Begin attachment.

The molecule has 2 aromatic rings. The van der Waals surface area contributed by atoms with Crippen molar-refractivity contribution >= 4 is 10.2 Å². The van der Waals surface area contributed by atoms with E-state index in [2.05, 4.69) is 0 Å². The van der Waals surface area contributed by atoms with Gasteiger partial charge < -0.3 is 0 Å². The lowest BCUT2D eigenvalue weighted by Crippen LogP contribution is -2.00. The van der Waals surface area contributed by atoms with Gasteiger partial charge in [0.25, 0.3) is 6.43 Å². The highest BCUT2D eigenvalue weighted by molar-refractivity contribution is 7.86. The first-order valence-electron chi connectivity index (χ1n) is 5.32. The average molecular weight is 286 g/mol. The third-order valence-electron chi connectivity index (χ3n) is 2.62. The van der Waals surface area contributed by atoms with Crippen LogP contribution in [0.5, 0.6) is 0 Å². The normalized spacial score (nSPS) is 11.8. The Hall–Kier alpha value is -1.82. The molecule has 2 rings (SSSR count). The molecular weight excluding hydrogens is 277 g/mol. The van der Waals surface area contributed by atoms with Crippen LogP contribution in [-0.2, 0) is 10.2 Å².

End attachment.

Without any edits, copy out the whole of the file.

The molecule has 2 aromatic rings. The van der Waals surface area contributed by atoms with Crippen molar-refractivity contribution >= 4 is 10.2 Å². The van der Waals surface area contributed by atoms with E-state index in [2.05, 4.69) is 0 Å². The van der Waals surface area contributed by atoms with Gasteiger partial charge < -0.3 is 0 Å². The lowest BCUT2D eigenvalue weighted by Crippen LogP contribution is -2.00. The van der Waals surface area contributed by atoms with Gasteiger partial charge in [0.25, 0.3) is 6.43 Å². The highest BCUT2D eigenvalue weighted by molar-refractivity contribution is 7.86. The first-order valence-electron chi connectivity index (χ1n) is 5.32. The average molecular weight is 286 g/mol. The third-order valence-electron chi connectivity index (χ3n) is 2.62. The van der Waals surface area contributed by atoms with Crippen LogP contribution in [0.5, 0.6) is 0 Å². The normalized spacial score (nSPS) is 11.8. The Hall–Kier alpha value is -1.82. The molecule has 2 rings (SSSR count). The molecular weight excluding hydrogens is 277 g/mol. The van der Waals surface area contributed by atoms with Crippen LogP contribution in [-0.2, 0) is 10.2 Å².